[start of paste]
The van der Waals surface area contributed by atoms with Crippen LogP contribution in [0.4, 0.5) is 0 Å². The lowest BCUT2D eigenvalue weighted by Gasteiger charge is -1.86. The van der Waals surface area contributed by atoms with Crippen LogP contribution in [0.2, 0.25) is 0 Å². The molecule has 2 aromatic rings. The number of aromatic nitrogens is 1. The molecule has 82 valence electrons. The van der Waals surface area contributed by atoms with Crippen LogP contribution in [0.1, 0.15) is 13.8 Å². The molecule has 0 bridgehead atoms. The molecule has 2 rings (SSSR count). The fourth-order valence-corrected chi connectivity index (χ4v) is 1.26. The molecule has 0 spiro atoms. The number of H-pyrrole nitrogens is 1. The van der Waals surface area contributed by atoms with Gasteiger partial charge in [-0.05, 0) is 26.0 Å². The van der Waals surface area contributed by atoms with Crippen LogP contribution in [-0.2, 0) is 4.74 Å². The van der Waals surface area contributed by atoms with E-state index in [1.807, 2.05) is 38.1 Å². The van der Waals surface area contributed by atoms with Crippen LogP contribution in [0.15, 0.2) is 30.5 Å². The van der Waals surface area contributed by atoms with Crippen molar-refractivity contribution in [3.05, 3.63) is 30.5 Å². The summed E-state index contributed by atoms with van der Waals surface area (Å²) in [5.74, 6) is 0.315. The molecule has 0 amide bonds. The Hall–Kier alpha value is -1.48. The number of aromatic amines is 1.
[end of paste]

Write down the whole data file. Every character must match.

The van der Waals surface area contributed by atoms with Crippen LogP contribution in [0.4, 0.5) is 0 Å². The lowest BCUT2D eigenvalue weighted by Gasteiger charge is -1.86. The van der Waals surface area contributed by atoms with Crippen LogP contribution in [0.2, 0.25) is 0 Å². The molecule has 2 aromatic rings. The number of aromatic nitrogens is 1. The molecule has 82 valence electrons. The van der Waals surface area contributed by atoms with Crippen LogP contribution in [0.1, 0.15) is 13.8 Å². The molecule has 0 bridgehead atoms. The molecule has 2 rings (SSSR count). The fourth-order valence-corrected chi connectivity index (χ4v) is 1.26. The molecule has 0 spiro atoms. The number of H-pyrrole nitrogens is 1. The van der Waals surface area contributed by atoms with Gasteiger partial charge in [-0.05, 0) is 26.0 Å². The van der Waals surface area contributed by atoms with Crippen LogP contribution in [-0.2, 0) is 4.74 Å². The van der Waals surface area contributed by atoms with E-state index in [1.807, 2.05) is 38.1 Å². The van der Waals surface area contributed by atoms with Crippen LogP contribution in [0.15, 0.2) is 30.5 Å². The van der Waals surface area contributed by atoms with Crippen molar-refractivity contribution in [3.05, 3.63) is 30.5 Å². The summed E-state index contributed by atoms with van der Waals surface area (Å²) in [5.74, 6) is 0.315. The molecule has 0 amide bonds. The Hall–Kier alpha value is -1.48. The number of aromatic amines is 1.